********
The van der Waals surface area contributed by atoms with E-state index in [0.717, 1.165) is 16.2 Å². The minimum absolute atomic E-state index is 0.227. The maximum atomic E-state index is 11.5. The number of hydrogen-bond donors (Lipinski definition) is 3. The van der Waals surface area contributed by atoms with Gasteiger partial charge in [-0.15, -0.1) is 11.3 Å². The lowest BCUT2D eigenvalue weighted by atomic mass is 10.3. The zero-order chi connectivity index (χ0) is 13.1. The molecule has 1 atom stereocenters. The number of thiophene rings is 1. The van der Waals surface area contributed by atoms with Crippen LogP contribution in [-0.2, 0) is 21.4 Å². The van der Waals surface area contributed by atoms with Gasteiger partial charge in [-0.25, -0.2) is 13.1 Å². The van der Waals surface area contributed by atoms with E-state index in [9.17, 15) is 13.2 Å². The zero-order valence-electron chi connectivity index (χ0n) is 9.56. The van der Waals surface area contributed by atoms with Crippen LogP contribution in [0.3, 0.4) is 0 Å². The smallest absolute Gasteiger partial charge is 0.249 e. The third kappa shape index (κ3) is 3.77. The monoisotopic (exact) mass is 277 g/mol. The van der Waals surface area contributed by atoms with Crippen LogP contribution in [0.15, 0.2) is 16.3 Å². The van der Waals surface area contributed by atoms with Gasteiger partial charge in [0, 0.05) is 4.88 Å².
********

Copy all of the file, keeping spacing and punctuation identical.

The van der Waals surface area contributed by atoms with E-state index in [0.717, 1.165) is 16.2 Å². The minimum absolute atomic E-state index is 0.227. The maximum atomic E-state index is 11.5. The number of hydrogen-bond donors (Lipinski definition) is 3. The van der Waals surface area contributed by atoms with Gasteiger partial charge in [-0.15, -0.1) is 11.3 Å². The lowest BCUT2D eigenvalue weighted by atomic mass is 10.3. The zero-order chi connectivity index (χ0) is 13.1. The molecule has 1 atom stereocenters. The number of thiophene rings is 1. The van der Waals surface area contributed by atoms with Crippen LogP contribution in [-0.2, 0) is 21.4 Å². The van der Waals surface area contributed by atoms with Gasteiger partial charge in [-0.25, -0.2) is 13.1 Å². The van der Waals surface area contributed by atoms with E-state index in [9.17, 15) is 13.2 Å². The zero-order valence-electron chi connectivity index (χ0n) is 9.56. The van der Waals surface area contributed by atoms with Crippen LogP contribution in [0.3, 0.4) is 0 Å². The smallest absolute Gasteiger partial charge is 0.249 e. The third kappa shape index (κ3) is 3.77. The monoisotopic (exact) mass is 277 g/mol. The van der Waals surface area contributed by atoms with Crippen LogP contribution in [0.15, 0.2) is 16.3 Å². The van der Waals surface area contributed by atoms with Gasteiger partial charge in [0, 0.05) is 4.88 Å².